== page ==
How to Seam Carpet

How to make an invisible carpet seam can seem impossible to some, but is well within reach with a few important points. Making a seam that is strong, yet looks good can depend on the cutting methods, the type of installation, and the type of carpet, among other things. Here we will discuss seaming cut pile carpets, such as a plush, that are stretched in over pad.

First, it is necessary to make sure both pieces to be seamed are going the same direction (all carpet pile has a certain “lay” to it where it will show a different shade depending on which way you look at it.) Next, you have to use a clean, “new” edge to seam together. You can’t use the factory edges, since they are tattered and damaged too much. For all carpets, if you can make a cut between rows it is preferred. I prefer using a loop pile cutter called a “cushion back cutter.” To use this tool it is helpful to use a darning needle or similar to separate the rows of pile about an inch from the edge of the carpet. Once you have a row to follow, make sure that it is fairly straight and you are not skipping rows.

To cut the seam with the row cutter, make sure your blade is new and is on the side of the row cutter that is against the seam edge. This makes sure you are cutting off the backing as close to the yarn as possible. Cut the carpet edge at about a five degree angle so that the backing is undercut very slightly so the seams will be as tight as possible. After you have done this to both sides of the carpet, put them in place so they are lightly butted together. If there are areas that are gapping, it may be necessary to over tighten the seam so it may be peaking in the areas too tight.

If it is not straight enough to pull both edges together as you seam them tight, you will need to recut it with a straight edge from the back. This method can be used from the beginning, but it is not preferred since it will cross rows of pile. However, with some carpets, it is the only way that can be used, since the rows are not straight enough, or the carpet has stitching that does not follow single rows. To cut with a straight edge, pull the carpet edge back so it is upside down with no bubbles and is lying with no tension. Place straight edge one inch or so from edge of carpet and cut with a carpet knife with a new blade. Do not put too much pressure on the knife or use too long of a blade so as to shear the yarn below. However, you do need to cut hard enough and deep enough to make the cut in one pass and as clean as possible so as not to make a tattered edge. After this, put the carpet seam together and prepare seam as before.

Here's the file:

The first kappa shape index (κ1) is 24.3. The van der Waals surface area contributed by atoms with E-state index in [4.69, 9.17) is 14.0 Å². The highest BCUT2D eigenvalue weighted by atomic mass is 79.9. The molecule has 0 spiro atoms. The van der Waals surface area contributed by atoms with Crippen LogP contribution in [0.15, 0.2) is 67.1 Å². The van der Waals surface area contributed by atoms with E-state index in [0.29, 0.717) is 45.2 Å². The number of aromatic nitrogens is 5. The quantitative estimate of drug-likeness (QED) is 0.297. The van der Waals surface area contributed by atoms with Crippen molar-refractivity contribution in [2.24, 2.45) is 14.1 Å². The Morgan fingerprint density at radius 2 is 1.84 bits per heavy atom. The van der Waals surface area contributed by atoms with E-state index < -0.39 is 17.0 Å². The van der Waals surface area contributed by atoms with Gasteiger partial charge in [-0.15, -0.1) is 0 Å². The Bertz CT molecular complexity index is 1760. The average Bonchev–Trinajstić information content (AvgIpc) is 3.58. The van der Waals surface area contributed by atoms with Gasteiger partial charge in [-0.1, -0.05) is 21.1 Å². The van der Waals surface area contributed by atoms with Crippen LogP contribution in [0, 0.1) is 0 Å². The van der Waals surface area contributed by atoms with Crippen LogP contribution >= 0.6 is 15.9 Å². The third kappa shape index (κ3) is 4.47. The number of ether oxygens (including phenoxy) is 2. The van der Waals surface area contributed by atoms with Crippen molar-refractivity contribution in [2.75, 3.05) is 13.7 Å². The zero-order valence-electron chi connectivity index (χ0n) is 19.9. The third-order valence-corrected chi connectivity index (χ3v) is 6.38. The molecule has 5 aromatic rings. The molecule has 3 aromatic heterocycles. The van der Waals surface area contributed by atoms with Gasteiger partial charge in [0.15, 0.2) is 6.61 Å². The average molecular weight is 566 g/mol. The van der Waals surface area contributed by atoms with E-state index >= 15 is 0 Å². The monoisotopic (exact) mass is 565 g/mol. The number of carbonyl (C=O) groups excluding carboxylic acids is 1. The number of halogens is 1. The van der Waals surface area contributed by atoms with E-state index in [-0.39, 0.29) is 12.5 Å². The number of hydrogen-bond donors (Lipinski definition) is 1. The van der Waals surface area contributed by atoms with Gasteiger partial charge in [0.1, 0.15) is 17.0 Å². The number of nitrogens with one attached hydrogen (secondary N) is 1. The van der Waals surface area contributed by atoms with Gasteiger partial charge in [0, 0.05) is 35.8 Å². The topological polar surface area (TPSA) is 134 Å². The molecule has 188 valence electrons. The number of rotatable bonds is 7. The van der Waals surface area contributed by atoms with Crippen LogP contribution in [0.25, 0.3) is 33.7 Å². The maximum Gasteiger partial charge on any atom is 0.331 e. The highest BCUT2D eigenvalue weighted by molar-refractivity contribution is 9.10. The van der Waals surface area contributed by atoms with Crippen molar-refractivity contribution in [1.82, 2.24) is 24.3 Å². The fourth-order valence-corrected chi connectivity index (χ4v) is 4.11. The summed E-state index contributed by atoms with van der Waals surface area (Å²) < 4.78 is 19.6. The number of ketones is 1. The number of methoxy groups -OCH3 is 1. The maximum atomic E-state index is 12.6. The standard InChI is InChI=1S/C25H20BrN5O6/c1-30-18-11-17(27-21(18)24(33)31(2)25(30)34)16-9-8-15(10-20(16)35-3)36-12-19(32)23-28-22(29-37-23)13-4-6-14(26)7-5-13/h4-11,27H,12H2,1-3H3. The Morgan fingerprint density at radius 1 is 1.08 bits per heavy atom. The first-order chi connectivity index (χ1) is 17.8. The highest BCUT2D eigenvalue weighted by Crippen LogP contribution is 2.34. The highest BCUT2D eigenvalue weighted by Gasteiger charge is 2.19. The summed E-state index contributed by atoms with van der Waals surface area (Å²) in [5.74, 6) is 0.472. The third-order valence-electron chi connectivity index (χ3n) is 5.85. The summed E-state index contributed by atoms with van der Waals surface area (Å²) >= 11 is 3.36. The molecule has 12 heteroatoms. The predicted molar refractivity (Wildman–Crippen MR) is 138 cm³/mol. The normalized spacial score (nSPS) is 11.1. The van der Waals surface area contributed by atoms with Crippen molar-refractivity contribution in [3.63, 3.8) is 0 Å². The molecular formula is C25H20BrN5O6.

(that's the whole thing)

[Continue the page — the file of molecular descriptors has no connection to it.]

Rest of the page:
Place the seam tape under the seam and warm up the seaming iron. Put the iron into the seam on top of the tape at the end that allows you to do the seam in the direction of the pile. Move the ahead and put pieces together behind it working the piles together. Make sure the backing is tight, but not over lapping or too tight. Once you work it together and it is firmly pushed into the hot melt on the tape, place a board with a weight on it over the seam directly behind you. Work your way down the seam repeating this as you go and pulling the weighted board behind you so as it cools the board makes it lie flat. After you finish, do not walk on it or work the carpet until it cools.

Comments 2 comments

Rich 4 years ago

I have foud that if you have to straight edge both sides. It is better to have the fill side of the seam turned slightly so that the knapp is falling into the seam this makes the seam look really good this only works with anything without any type of a pattern.


Ron 4 years ago

Thank you for your comments. Holding the row cutter at a five degree angle is one I didn't know, but makes perfect sense. The answer I came looking for most is, how can you be sure of the correct time to move the iron forward so that the tape is neither to hot or to cold? I have only had a problem once with a seam coming apart well kicking, and the indicator lite confuses me. Also, what our your thoughts on back cutting a loop carpet or berber? I'll be working with loop on this next job and a lot of seams. I'm not a carpet layer by trade but have done maybe 30 jobs for an investor buddy of mine in the last two years. Usually I work with cheap pile rental propety carpet. This loop will be the first for me. One more thing you don't mention a seam roller, do you use one? thanks again. Ron

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